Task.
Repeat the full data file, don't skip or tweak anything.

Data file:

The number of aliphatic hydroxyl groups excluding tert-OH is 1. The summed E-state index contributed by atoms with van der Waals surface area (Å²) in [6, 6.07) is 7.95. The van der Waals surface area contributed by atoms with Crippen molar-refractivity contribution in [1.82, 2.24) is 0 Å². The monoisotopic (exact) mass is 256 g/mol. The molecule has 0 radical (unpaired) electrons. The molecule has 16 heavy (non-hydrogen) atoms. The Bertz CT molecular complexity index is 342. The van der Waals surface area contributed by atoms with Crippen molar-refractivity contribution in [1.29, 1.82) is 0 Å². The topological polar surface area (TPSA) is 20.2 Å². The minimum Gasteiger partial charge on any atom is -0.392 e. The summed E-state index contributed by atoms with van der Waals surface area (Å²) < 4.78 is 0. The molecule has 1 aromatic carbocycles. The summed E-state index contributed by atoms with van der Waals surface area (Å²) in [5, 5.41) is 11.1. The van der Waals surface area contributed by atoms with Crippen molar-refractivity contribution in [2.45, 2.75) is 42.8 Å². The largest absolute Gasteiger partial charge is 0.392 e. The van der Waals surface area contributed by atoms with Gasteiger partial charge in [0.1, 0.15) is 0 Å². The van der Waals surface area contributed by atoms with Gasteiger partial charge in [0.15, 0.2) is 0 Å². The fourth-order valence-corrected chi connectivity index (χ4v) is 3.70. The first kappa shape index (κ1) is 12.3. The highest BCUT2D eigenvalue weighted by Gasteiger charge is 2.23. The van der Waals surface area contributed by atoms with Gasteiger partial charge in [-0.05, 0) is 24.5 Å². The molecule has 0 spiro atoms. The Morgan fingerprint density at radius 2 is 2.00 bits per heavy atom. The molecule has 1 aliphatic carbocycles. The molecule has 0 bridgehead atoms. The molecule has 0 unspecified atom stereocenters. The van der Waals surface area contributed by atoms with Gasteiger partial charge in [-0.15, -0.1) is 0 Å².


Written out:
The number of aliphatic hydroxyl groups excluding tert-OH is 1. The summed E-state index contributed by atoms with van der Waals surface area (Å²) in [6, 6.07) is 7.95. The van der Waals surface area contributed by atoms with Crippen molar-refractivity contribution in [1.82, 2.24) is 0 Å². The monoisotopic (exact) mass is 256 g/mol. The molecule has 0 radical (unpaired) electrons. The molecule has 16 heavy (non-hydrogen) atoms. The Bertz CT molecular complexity index is 342. The van der Waals surface area contributed by atoms with Crippen molar-refractivity contribution in [1.29, 1.82) is 0 Å². The topological polar surface area (TPSA) is 20.2 Å². The minimum Gasteiger partial charge on any atom is -0.392 e. The summed E-state index contributed by atoms with van der Waals surface area (Å²) < 4.78 is 0. The molecule has 1 aromatic carbocycles. The summed E-state index contributed by atoms with van der Waals surface area (Å²) in [5, 5.41) is 11.1. The van der Waals surface area contributed by atoms with Crippen molar-refractivity contribution in [2.45, 2.75) is 42.8 Å². The largest absolute Gasteiger partial charge is 0.392 e. The van der Waals surface area contributed by atoms with Gasteiger partial charge in [0.1, 0.15) is 0 Å². The van der Waals surface area contributed by atoms with Gasteiger partial charge in [0.15, 0.2) is 0 Å². The fourth-order valence-corrected chi connectivity index (χ4v) is 3.70. The first kappa shape index (κ1) is 12.3. The highest BCUT2D eigenvalue weighted by Gasteiger charge is 2.23. The van der Waals surface area contributed by atoms with Gasteiger partial charge in [-0.05, 0) is 24.5 Å². The molecule has 0 spiro atoms. The Morgan fingerprint density at radius 2 is 2.00 bits per heavy atom. The molecule has 1 aliphatic carbocycles. The molecule has 0 bridgehead atoms. The molecule has 0 unspecified atom stereocenters. The van der Waals surface area contributed by atoms with Gasteiger partial charge in [-0.15, -0.1) is 0 Å².